Occupy D.C. hunger strikers, frail but undaunted

December 16, 2011

The hunger strikers are no longer hungry. Soon, if they keep going, they will no longer be lucid. (Some say they never were.)

Cocooned in sleeping bags on the cold floor of St. Stephen’s Church in Columbia Heights, the hunger strikers dozed under a painting of Jesus Christ bearing a loaf of bread. They woke now and then to flick through their Twitter feeds in search of solidarity, looking for the hashtag #OccupytheVoteDC, wondering whether anyone would join their bodily protest of the District’s taxation without representation.

Colors have become crisper now, they say. Smells are fuller. Time has slowed. They can hear every beat of their hearts. They have passed one week without food.

And still, the federally taxed citizens of the capital of the free world have neither a voting representative in Congress nor control over their own city budget and laws — an injustice they see as reaffirmed Thursday by the House of Representative’s spending deal, which prohibits the District from funding abortions with local tax money.

Four starving stomachs vs. entrenched public apathy, a couple hundred years of precedent and a dismissive Congress about to go on recess.

A joke, really.

Speaking of which: A rabbi walked into the church about 11 a.m. one day last week.

The hunger strikers tottered to their feet, pulled up chairs and chatted in hushed, reverent tones with him.

“I’m not promising you any groundswell of enthusiasm,” Rabbi Ethan Seidel said. “It’s not at the forefront of many D.C. residents’ minds. I get a sense of futility about this.”

“There is a kind of faith involved because people see futility,” says striker and artist Adrian Parsons, 29. “Maybe it is futile. Maybe it is like trying to swim up a waterfall. But it’s better than being pummeled under the waterfall.”

“That’s why we’ve taken on the Occupy mantle in general,” said striker Kelly Mears, 24, a Web developer. “There is a fatalist sense from the older generations that ‘This is how it is.’ But our generation doesn’t have to be this way. This is our world we’re trying to hold and understand.”

“Faith itself can be misleading,” the rabbi said carefully. “That’s not to say I don’t support you guys. I will send your message to my congregation, but it’s not going to resonate like you want. For a Buddhist, there’s something very beautiful about transcending your body and dying for a cause. Jews tend to see if we can move things bit by bit.”

“People need their state, as the Jewish people know,” Parsons said. “We have our borders,” but not a state.

Sapphire light fell from stained-glass windows on this latest scene in the socio-theatrical saga of Occupy D.C., which has many set pieces and plotlines tied together by a single theme: resistance to disenfranchisement (from the economy, from the workforce, from the government). Over the past week, Parsons, Mears and their fellow strikers Sam Jewler and Joe Gray, both 23, have tried to sharpen the broad Occupy movement into a fine point.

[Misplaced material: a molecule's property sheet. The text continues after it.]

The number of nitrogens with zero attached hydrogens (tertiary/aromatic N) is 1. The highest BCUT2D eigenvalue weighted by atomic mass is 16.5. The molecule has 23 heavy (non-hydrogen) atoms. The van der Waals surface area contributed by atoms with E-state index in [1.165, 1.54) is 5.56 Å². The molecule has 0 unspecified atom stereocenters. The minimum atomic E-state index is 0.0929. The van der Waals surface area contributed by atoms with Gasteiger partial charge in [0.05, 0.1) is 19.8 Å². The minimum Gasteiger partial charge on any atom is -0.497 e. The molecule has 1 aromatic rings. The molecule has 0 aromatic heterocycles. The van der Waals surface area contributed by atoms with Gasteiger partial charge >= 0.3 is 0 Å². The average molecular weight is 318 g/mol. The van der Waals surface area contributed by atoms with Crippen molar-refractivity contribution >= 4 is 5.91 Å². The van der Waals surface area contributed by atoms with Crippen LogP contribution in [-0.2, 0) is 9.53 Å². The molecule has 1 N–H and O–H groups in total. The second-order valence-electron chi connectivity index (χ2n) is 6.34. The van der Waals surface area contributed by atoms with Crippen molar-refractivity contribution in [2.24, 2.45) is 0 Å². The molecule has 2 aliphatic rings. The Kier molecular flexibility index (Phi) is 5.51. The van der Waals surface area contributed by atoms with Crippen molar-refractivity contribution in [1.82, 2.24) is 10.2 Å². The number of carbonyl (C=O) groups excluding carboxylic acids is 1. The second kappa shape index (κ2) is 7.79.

A little more than a week ago, they had a last supper of steamed vegetables and carrot-spinach-parsley juice on the pedestal of James B. McPherson’s statue and then slept in his square. Sunday, the most painful day, they moved to St. Stephen’s for warmth. This week, they’ve visited the congressional offices of the men who preside over the District’s budget and legislation: Speaker of the House John A. Boehner (R-Ohio), Appropriations Committee Chairman Hal Rogers (R-Ky.) and Oversight and Government Reform Committee Chairman Darrell Issa (R-Calif.).

They’ve been heard then ignored, acknowledged then brushed off. Friends stopped by the church to show support, parents to express concern over their deteriorating health, a yogi to teach them breathing exercises that may temper stomach spasms.

The longer they go, the louder the message gets, they say, and they’re prepared to go as long as they can. Right now, their muscle mass is breaking down and their metabolism is slowing and adapting to starvation. If and when they clear 14 days, they’ll be inviting serious health consequences, physicians say. Their spirits were high earlier this week, but the past couple of days have been both active and challenging.

Rep. Keith M. Ellison (D-Minn.), who in solidarity committed to a one-day hunger strike, read the strikers’ demands into the Congressional Record on Thursday. Mears ended his strike Thursday night after his condition took a sharp turn for the worse. Parsons, 200 hours into his strike, was arrested Friday morning for obstructing passage on U.S. Capitol grounds during a protest organized by D.C. Vote.

At the protest, Del. Eleanor Holmes Norton (D), the District’s non-voting member of the House, announced that she would enter a tribute to the strikers into the Congressional Record. Ward 6 council member Tommy Wells (D) said they were sending “a message to our country.”

In his wheelchair, Parsons — too weak to walk, too strong to back down — raised his cuffed hands to the heavens as a policeman rolled him away.

Staff writer Jimm Phillips contributed to this report.

Dan Zak is a feature writer and general assignment reporter based in the Style section. He joined the Post in 2005, after stints as an editorial assistant at Entertainment Weekly and a city-desk reporter and obituary writer at The Buffalo News.
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